Last Thursday, the extended family had decided to harvest the olives from the trees in the small family courtyard. The work was supposed to be done in one day; after all, there were only a few trees. Three families, with eight small children, and a blanket spread out under the trees for picking the fruit.

Around noon, the parents noticed that five of the children were missing. At first, no one got very upset. Perhaps the children had gone inside the house, or maybe they were playing in the front yard − or maybe they had gone to the home of their grandparents. The parents began to look for them.

Suddenly, one of the neighbors said he had seen a little girl sleeping in the parked car out front. Nasreen asked him what she was wearing, and when she heard she was dressed in blue, Naama immediately knew he was talking about her daughter, Toka. Her husband, Ziyad, raced to his car, jumping over the stone wall around their house, behind which the vehicle was parked. They both knew the car had been standing in the sun and that it was burning hot inside.

But it was already too late.

Toka was sitting in one of the front seats, and Raama was sitting in the back; the other three little girls were lying on the floor between the front and back seats. The eyes of all five children were wide open; their skin was white and their lips were blue. The mothers said they instantly knew that at least four of the girls were dead. Only Nadeen was still breathing.

Raama’s mother pulled her little daughter out of the car and tried to resuscitate her. Ziyad got into the car and drove to the local clinic, with the four little dead bodies; he also took the Nadeen. The medic at the clinic summoned an ambulance from Hebron, which arrived after a quarter of an hour. The four dead girls and the dying toddler were all taken to Al-Ahli Hospital in Hebron, where four of the girls were pronounced dead. Nadeen fought for her life for another 24 hours, and then died.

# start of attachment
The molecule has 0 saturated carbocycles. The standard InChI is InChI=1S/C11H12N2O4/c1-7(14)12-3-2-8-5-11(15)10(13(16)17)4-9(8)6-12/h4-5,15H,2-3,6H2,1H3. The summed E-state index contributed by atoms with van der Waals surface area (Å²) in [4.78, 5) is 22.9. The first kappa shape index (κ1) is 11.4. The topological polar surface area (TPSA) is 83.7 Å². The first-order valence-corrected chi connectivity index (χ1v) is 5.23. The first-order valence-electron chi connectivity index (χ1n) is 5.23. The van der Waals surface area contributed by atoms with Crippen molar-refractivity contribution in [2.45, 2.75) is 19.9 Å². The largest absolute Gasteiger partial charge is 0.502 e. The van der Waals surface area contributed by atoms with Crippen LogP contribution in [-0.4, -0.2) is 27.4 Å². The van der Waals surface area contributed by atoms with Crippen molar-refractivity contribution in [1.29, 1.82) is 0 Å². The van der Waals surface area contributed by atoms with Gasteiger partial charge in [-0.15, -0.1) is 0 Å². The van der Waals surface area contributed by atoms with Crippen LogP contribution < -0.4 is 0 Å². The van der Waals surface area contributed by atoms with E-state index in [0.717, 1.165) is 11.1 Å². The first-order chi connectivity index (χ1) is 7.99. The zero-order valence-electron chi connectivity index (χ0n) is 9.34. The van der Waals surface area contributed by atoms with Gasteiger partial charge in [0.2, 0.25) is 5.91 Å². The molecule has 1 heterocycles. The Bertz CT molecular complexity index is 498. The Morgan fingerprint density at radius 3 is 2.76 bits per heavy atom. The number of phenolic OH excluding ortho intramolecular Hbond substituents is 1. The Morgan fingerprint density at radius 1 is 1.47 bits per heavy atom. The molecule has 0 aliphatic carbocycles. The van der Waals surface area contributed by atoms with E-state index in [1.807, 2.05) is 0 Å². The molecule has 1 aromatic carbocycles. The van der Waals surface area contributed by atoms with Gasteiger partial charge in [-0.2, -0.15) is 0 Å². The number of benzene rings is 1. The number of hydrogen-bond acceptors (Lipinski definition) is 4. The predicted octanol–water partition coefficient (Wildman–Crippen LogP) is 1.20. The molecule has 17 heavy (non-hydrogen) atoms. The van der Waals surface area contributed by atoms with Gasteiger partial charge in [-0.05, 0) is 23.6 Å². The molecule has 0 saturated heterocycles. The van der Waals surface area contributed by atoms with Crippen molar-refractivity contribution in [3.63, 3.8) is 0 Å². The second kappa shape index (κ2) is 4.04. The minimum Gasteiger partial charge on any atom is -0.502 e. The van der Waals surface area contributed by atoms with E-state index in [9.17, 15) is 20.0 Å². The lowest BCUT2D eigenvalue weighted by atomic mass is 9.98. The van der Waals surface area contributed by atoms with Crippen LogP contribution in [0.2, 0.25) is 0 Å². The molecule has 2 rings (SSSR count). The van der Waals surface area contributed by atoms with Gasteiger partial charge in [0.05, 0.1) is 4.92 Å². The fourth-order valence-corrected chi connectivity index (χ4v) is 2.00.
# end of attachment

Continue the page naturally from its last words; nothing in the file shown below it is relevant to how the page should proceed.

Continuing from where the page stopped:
The parents of the five say their daughters were trapped in the car for no more than an hour and a half.

Najat, who lost Raama, has been left with a son and a daughter; Nasreen, who lost Nurseen and Nadeen, has three other daughters and a son; and Naama, who lost Toka and Sara, has another daughter and a son.

Not a tear was shed in the house of grieving families when we visited, at the height of the traditional four-day Muslim period of mourning this week.

Four of the girls were buried in a single grave, and the next day, Nadeen was also buried there. Five date palm fronds have been inserted in the earth above the fresh grave; they are the only thing that marks it. A cypress tree provides shade at the site.

As noted, this week we met the three bereaved fathers, beside the grave, silently praying. In the home’s courtyard, the olive trees stand, nearly all of them stripped of their harvested fruit. Only one tree still bears its olives. They had not yet been picked when the terrible tragedy came to light.

Daneil Bar-On